A feminist is really just someone who believes in rights for women, and that’s easy to get behind. Until you get behind a feminist wearing a uterus hat and then you’re like, “There are levels to this.”

I just think it’s weird to have a special name for just being a reasonable person, because that’s all it is. Believing in equality just means you’re not a dick, and for me, that enough.

Folks, Donald Trump is a dick. Not because he claims to be anti-abortion, but because he treats women and children, and anyone else who seems vulnerable, like dirt to be trampled under his feet.

Shall I tell you what I want, as a feminist?

I want no girl, teenager, or woman to feel that she has to have a sexual relationship she doesn’t want.
I want no girl, teenager, or woman to feel pressured to act out the porn that’s shaped the desires of a generation.
I want no girl, teenager, or woman to be mocked, pressured, or chided by her friends, her boyfriend, her doctor, or the culture at large for deciding not to have sex with someone.

I want every woman to know that, if she gets pregnant unintentionally, the father of the child will behave like an adult — not just ponying up a few hundred dollars and a ride to the abortion clinic to erase his mistake, but taking on real, shared, self-giving responsibility. I want women to know that the pregnancy is not just her problem.

I want rape victims to be treated with dignity and respect, not suspicion and blame and aggression from schools, from the legal system, and from their neighbors.

I want unplanned pregnancies to stop meaning stigma, shame, and horror.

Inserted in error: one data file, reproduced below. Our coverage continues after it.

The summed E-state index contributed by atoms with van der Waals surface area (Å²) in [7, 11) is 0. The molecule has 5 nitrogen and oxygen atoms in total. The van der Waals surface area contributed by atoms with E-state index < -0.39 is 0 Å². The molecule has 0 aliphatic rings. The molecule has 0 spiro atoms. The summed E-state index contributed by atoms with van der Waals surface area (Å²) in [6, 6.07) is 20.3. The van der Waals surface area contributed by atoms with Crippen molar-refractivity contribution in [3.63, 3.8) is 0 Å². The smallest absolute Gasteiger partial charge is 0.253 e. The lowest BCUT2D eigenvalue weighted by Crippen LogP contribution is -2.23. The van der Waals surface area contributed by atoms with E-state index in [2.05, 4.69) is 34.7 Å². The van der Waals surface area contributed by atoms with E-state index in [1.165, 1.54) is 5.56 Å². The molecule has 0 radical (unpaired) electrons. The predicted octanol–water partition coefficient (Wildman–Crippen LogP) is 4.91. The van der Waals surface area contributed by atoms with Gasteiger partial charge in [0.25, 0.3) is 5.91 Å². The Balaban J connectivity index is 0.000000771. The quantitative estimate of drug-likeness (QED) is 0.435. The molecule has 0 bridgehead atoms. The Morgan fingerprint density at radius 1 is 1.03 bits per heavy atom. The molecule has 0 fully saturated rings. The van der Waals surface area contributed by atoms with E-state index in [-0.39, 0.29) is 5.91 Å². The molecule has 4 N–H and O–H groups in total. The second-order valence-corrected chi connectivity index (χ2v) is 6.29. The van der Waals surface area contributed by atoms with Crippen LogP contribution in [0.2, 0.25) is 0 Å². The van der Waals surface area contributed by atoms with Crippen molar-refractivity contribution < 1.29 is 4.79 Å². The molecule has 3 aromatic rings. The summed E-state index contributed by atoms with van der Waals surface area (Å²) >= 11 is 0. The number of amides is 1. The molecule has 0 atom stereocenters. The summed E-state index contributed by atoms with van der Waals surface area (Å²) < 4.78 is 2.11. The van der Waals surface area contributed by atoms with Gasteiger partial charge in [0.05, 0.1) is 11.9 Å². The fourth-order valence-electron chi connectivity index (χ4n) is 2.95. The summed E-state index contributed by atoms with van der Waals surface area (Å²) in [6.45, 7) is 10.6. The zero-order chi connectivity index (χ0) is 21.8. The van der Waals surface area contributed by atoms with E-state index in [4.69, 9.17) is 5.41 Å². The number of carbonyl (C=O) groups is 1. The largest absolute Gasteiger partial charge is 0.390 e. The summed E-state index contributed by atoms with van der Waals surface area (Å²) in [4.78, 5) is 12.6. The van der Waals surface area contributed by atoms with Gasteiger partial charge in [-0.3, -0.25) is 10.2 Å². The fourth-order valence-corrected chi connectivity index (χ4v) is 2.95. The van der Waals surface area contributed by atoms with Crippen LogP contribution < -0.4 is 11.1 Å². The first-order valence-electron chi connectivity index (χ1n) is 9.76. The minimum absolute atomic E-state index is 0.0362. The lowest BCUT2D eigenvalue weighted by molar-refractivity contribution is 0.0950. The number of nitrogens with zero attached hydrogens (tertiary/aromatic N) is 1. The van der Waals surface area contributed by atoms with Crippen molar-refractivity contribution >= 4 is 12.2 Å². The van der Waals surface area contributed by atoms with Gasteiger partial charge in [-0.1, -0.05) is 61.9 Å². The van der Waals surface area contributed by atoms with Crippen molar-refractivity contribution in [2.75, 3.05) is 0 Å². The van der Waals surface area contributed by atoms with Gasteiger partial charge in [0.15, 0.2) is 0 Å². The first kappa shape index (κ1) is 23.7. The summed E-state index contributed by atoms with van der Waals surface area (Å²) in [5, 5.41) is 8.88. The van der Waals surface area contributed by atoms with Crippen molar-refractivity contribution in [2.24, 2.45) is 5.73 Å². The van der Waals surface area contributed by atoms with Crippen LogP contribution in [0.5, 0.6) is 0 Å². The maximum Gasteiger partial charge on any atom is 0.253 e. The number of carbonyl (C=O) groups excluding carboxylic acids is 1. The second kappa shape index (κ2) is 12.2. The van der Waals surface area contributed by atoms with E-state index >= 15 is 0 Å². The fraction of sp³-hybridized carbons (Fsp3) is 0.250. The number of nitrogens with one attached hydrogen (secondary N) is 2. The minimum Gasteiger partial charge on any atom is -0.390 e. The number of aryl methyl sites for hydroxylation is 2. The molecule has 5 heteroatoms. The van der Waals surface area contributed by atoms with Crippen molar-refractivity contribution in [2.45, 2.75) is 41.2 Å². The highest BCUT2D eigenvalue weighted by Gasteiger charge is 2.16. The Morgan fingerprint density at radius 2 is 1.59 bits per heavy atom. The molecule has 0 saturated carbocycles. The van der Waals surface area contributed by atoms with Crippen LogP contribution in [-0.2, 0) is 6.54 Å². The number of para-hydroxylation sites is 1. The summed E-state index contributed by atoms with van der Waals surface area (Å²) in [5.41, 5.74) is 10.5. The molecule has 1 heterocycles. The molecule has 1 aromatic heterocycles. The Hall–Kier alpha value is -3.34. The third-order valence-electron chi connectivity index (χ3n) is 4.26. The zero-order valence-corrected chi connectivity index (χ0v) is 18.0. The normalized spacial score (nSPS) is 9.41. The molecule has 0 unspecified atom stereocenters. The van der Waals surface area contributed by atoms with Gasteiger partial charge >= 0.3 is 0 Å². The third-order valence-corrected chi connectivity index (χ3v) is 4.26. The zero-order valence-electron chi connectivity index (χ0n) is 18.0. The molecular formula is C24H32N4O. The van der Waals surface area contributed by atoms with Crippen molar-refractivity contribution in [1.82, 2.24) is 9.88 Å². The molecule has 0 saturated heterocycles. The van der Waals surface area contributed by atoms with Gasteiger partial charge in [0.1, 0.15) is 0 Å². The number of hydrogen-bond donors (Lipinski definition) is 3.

I want unplanned pregnancies to stop meaning that a woman’s education must end.

I want unplanned pregnancies to stop meaning that a woman is doomed to poverty.

I want unplanned pregnancies to stop meaning the end of a career.

I want women carrying a disabled unborn baby to know that her child has a shot at being treated with dignity by the world, if she’s allowed to be born.

I want women carrying a black unborn baby to know that her child has a shot at being treated with dignity by the world, if she’s allowed to be born.

I want women carrying an unborn girl to know that her child has a shot at being treated with dignity by the world, if she’s allowed to be born.

I want a world where it doesn’t even occur to people to consider abortion, because there are so many, many alternatives. Pro-lifers and pro-choicers can work together to provide these alternatives. And that’s what we have in common.

If pro-choice feminists agree with even part of this, then you’re damn right we are sisters. You’re damn right we belong marching together.